〈論猜疑:如何堅定信念?〉

猜疑就像蝙蝠,總是在黃昏時出現。人們應該壓下自己的疑心,好好控制它,不讓它蒙蔽心智。否則疑心一起,很容易失去朋友,工作陷入混亂,嚴重影響生活的穩定。猜疑心一起,國王會變暴君、丈夫變得愛嫉妒,還會使智者猶豫不決、憂傷抑鬱。
猜疑不是心臟的問題,而是大腦的缺陷,最英勇的人也會受到影響,如英王亨利七世。當時沒有比他更英勇、疑心更重的人了。這種性格組合,不會嚴重影響他的生活。遇到可疑的事。他不會懷疑到底,而會加以審視,看看是否有可能為真。
膽怯的人內心一起疑,就會馬上接受新的想法。孤陋寡聞,會令人變得多疑。所以,與其悶在心裡煩惱,不如努力開拓見聞,以解開疑惑。他們的想法太天真了,以為他們雇用、交往的都是聖人嗎?這些人就沒有自己的目標嗎?難道我們不該先關注自己的需求,再考慮他人嗎?
因此,要減輕猜疑,別無良方,在心裡當作它可能發生,但又要自我克制、不要輕取妄動,事情發生再說。起疑是為了預先做好安排,萬一是真的,也能減輕受到的傷害。
心中不斷累積的猜疑,就像是蚊蠅的嗡嗡聲。流言蜚語卻是毒藥,會惡意助長虛假有害的訊息。要在這片疑惑的森林中清出一條道路,最好方法就是向被中傷的當事人求證。這樣一來才能了解更多真相。同時。對方也會更謹言慎行,以免引起進一步的誤解。
但是,這方法不能用在卑鄙小人身上。他們一旦發現自己被懷疑,就再也不會說真話。義大利人說:「猜疑消滅了忠誠。」一旦被懷疑,就可以名正言順地作亂。其實他們更應展現忠誠的態度,以洗清自己的嫌疑。

XXXI.—OF SUSPICION.

Suspicions
 amongst thoughts are like bats amongst birds, they ever fly by twilight. Certainly they are to be repressed, or at the least well guarded; for they cloud the mind, they lose friends, and they 198check with business, whereby business cannot go on currently and constantly. They dispose kings to tyranny, husbands to jealousy, wise men to irresolution and melancholy. They are defects, not in the heart but in the brain; for they take place in the stoutest natures, as in the example of Henry the Seventh of England. There was not a more suspicious man, nor a more stout, and in such a composition they do small hurt; for commonly they are not admitted, but with examination, whether they be likely or no; but in fearful natures they gain ground too fast. There is nothing makes a man suspect much, more than to know little; and, therefore, men should remedy suspicion by procuring to know more, and not to keep their suspicions in smother. What would men have? Do they think those they employ and deal with are saints? Do they not think they will have their own ends, and be truer to themselves than to them? Therefore, there is no better way to moderate suspicions, than to account upon such suspicions as true, and yet to bridle them as false: for so far a man ought to make use of suspicions as to provide, as if that should be true that he suspects, yet it may do him no hurt. Suspicions that the mind of itself gathers are but buzzes; but suspicions that are artificially nourished, and put into men’s heads by the tales and whisperings of others, have stings. Certainly, the best mean, to clear the way in this same wood of suspicions, is frankly to communicate 199them with the party that he suspects: for thereby he shall be sure to know more of the truth of them than he did before; and, withal, shall make that party more circumspect, not to give further cause of suspicion. But this would not be done to men of base natures; for they, if they find themselves once suspected, will never be true. The Italian says, “Sospetto licentia fede;” as if suspicion did give a passport to faith; but it ought rather to kindle it to discharge itself.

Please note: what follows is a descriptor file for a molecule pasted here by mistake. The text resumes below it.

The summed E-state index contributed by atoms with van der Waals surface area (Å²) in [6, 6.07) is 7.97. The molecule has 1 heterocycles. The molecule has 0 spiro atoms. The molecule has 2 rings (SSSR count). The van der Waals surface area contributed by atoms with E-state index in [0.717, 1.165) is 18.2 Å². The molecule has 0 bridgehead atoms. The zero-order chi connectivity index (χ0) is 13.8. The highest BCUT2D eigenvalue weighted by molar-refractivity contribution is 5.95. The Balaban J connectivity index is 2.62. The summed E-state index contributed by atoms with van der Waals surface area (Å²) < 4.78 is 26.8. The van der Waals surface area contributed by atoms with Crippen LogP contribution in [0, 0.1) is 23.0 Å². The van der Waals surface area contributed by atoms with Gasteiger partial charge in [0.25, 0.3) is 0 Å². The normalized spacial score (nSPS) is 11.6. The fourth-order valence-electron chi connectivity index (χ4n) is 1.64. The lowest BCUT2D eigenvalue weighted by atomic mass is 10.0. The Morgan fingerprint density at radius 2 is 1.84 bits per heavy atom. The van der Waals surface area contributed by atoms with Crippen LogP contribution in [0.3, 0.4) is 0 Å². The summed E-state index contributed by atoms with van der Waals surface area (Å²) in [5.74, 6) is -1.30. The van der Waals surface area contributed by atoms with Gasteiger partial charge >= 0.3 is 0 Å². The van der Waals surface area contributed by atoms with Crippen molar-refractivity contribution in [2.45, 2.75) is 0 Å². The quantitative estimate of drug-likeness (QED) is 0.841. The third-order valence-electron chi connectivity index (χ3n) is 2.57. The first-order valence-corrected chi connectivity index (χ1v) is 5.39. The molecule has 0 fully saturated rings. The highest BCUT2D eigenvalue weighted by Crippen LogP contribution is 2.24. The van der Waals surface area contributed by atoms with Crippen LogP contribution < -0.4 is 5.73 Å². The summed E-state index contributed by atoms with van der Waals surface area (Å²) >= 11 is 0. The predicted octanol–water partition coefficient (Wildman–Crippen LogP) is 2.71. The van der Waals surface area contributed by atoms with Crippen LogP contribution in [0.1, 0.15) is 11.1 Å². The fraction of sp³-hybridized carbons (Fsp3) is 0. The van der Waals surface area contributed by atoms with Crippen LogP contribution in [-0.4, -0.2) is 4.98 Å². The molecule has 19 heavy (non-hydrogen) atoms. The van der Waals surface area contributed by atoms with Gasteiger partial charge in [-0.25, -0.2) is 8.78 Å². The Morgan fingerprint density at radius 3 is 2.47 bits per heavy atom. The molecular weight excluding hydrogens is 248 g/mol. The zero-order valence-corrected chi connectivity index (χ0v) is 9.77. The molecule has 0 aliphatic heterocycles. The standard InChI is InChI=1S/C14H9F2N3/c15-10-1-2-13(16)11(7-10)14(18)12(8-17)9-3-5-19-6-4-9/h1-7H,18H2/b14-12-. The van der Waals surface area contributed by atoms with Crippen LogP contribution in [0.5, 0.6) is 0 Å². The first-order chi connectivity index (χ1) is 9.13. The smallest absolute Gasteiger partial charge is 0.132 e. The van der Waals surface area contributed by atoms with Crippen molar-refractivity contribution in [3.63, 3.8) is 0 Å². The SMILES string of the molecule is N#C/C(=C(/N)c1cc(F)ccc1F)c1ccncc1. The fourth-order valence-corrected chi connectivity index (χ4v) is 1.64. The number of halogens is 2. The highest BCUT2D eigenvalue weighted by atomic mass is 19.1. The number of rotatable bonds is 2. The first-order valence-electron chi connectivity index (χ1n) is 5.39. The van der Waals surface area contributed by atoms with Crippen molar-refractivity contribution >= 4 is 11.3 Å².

https://www.gutenberg.org/files/56463/56463-h/56463-h.htm
The Project Gutenberg EBook of Bacon's Essays and Wisdom of the Ancients, by Francis Bacon

( 知識學習隨堂筆記 )
回應 推薦文章 列印 加入我的文摘
上一篇 回創作列表 下一篇

引用
引用網址:http://classic-blog.udn.com/article/trackback.jsp?uid=le14nov&aid=168752113